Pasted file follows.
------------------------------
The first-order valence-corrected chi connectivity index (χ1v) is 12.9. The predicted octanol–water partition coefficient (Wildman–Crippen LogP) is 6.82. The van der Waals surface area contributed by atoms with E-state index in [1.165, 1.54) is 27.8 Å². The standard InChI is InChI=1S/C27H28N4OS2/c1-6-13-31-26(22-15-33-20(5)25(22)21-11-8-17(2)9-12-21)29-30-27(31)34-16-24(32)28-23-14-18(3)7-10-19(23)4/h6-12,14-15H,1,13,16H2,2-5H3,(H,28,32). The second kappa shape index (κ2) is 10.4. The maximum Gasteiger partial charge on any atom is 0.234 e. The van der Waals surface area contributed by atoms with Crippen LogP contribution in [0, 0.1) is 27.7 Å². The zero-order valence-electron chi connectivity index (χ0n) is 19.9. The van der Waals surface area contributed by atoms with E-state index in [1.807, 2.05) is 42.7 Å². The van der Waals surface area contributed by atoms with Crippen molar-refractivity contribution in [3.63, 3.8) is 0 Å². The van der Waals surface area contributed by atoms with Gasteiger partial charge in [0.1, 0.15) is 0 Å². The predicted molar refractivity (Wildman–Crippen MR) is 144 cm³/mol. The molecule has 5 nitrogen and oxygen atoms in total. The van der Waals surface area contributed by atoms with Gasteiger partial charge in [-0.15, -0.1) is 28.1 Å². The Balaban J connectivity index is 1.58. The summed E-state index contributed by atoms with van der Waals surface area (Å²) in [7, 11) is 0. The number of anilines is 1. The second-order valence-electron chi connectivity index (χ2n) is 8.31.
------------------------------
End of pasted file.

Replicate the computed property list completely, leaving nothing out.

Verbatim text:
The first-order valence-corrected chi connectivity index (χ1v) is 12.9. The predicted octanol–water partition coefficient (Wildman–Crippen LogP) is 6.82. The van der Waals surface area contributed by atoms with E-state index in [1.165, 1.54) is 27.8 Å². The standard InChI is InChI=1S/C27H28N4OS2/c1-6-13-31-26(22-15-33-20(5)25(22)21-11-8-17(2)9-12-21)29-30-27(31)34-16-24(32)28-23-14-18(3)7-10-19(23)4/h6-12,14-15H,1,13,16H2,2-5H3,(H,28,32). The second kappa shape index (κ2) is 10.4. The maximum Gasteiger partial charge on any atom is 0.234 e. The van der Waals surface area contributed by atoms with Crippen LogP contribution in [0, 0.1) is 27.7 Å². The zero-order valence-electron chi connectivity index (χ0n) is 19.9. The van der Waals surface area contributed by atoms with E-state index in [1.807, 2.05) is 42.7 Å². The van der Waals surface area contributed by atoms with Crippen molar-refractivity contribution in [3.63, 3.8) is 0 Å². The van der Waals surface area contributed by atoms with Gasteiger partial charge in [0.1, 0.15) is 0 Å². The predicted molar refractivity (Wildman–Crippen MR) is 144 cm³/mol. The molecule has 5 nitrogen and oxygen atoms in total. The van der Waals surface area contributed by atoms with Gasteiger partial charge in [-0.15, -0.1) is 28.1 Å². The Balaban J connectivity index is 1.58. The summed E-state index contributed by atoms with van der Waals surface area (Å²) in [7, 11) is 0. The number of anilines is 1. The second-order valence-electron chi connectivity index (χ2n) is 8.31.